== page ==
CPLR R. 5015(a)(4), CPLR § 317, Service is hard to rebut

CPLR R. 5015 Relief from judgment or order
(a) On motion
(1) excusable default…
newly-discovered evidence

(3) fraud, misrepresentation, or other misconduct of an adverse party
(4) lack of jurisdiction to render the judgment or order
reversal, modification or vacatur of a prior judgment or order upon which it is based

CPLR § 308 Personal service upon a natural person
by delivering the summons within the state to a person of suitable age and discretion...
4) where service under paragraphs one and two cannot be made with due diligence, by affixing the summons to the door

CPLR § 317 Defense by person to whom summons not personally delivered

Ogunbemi v New York City Hous. Auth., 2009 NY Slip Op 06637 (App. Div., 1st, 2009)

Plaintiffs failed to demonstrate a reasonable excuse for their default (St. Rose v McMorrow, 43 AD3d 1146
[2007]). Their proffered excuse of inability to obtain the expert
engineer's affidavit in a timely manner because he was out of town for
an extended period is unpersuasive because plaintiffs concede they
received the affidavit six days before the motion's return date.
Plaintiffs' excuse that they were unable to obtain their medical
expert's signed affirmation due to the doctor's busy schedule is
similarly unavailing, even assuming that the delay in obtaining the
affirmation was not the result of their own lack of diligence, because
the affirmation was not necessary to oppose the motion in light of the
engineer's affidavit. Finally, the excuse that they misplaced certain
photographs documenting the scene of the accident and the injuries to
the child is unconvincing, not only because it was raised at the
eleventh hour, three months after the motion was filed, but also
because plaintiffs admitted they may have misplaced the photos
themselves, proffered no reason for why the photos were even necessary
to oppose summary judgment given the child's mother's testimony
regarding the layout of the accident scene, and conceded that they had
numerous other photos that would have sufficed if indeed they were
necessary. Nor did plaintiffs meet their burden of demonstrating a
meritorious opposition to the summary judgment motion.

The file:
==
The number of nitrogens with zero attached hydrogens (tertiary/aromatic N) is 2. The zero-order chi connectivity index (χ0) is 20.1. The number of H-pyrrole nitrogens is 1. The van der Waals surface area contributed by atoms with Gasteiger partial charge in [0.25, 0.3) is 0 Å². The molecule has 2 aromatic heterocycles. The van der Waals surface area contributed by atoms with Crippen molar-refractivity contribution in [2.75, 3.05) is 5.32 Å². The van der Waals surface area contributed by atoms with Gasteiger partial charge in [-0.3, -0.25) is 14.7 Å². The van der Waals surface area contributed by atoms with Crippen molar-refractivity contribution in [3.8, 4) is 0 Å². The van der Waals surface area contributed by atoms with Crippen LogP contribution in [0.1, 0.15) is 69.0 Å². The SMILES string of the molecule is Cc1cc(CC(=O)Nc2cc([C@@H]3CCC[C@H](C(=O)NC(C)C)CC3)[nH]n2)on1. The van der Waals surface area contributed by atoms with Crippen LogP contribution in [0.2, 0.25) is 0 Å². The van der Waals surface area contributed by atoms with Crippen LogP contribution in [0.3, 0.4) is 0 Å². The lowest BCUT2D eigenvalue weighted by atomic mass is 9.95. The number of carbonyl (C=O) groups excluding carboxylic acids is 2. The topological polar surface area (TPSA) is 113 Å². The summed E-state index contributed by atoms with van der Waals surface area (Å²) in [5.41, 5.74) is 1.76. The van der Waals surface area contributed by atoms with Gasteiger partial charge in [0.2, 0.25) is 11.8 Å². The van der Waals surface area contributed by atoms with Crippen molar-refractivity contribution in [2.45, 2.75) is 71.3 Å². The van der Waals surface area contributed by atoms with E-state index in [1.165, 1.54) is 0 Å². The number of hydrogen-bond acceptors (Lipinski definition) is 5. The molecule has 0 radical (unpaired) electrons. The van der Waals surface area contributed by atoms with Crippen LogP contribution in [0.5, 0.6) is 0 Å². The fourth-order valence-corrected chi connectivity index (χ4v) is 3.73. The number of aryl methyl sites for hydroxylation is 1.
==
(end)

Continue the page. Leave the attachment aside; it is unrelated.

Sturino v Nino Tripicchio & Son Landscaping, 2009 NY Slip Op 06829 (App. Div., 2nd, 2009)

The Supreme Court providently exercised its discretion in denying
that branch of the defendants' motion which was, in effect, pursuant to
CPLR 5015(a)(4) to vacate a clerk's judgment entered upon their default
in appearing or answering the complaint. The process server's
affidavits of service constituted prima facie evidence of proper
service pursuant to CPLR 308(4)
(see Mortgage Elec. Registration Sys., Inc. v Schotter, 50 AD3d 983; Olesniewicz v Khan,
8 AD3d 354, 355). The affidavit of the defendant Nino Tripicchio,
submitted on his behalf as well as on behalf of the defendant Nino
Tripicchio & Son Landscaping (hereinafter together the Nino
Tripicchio defendants), consisted of an unsubstantiated denial of
service of the summons and complaint and was insufficient to rebut the
presumption of proper service
(see Mortgage Elec. Registration Sys., Inc. v Schotter, 50 AD3d at 983; 96 Pierrepont v Mauro,
304 AD2d 631). The defendant Giovanni Tripicchio made no attempt to
rebut the presumption of proper service, as he failed to submit an
affidavit (see Olesniewicz v Kahn, 8 AD3d at 355).

The Supreme Court providently exercised its discretion in
determining that the Nino Tripicchio defendants were not entitled to
relief pursuant to CPLR 317. They failed to demonstrate that they did
not personally receive notice of the summons and complaint in time to
defend the action
(see Cavalry Portfolio Servs., LLC v Reisman, 55 AD3d 524, 525; Caruso v Valentin, 54 AD3d 987).

The bold is mine.

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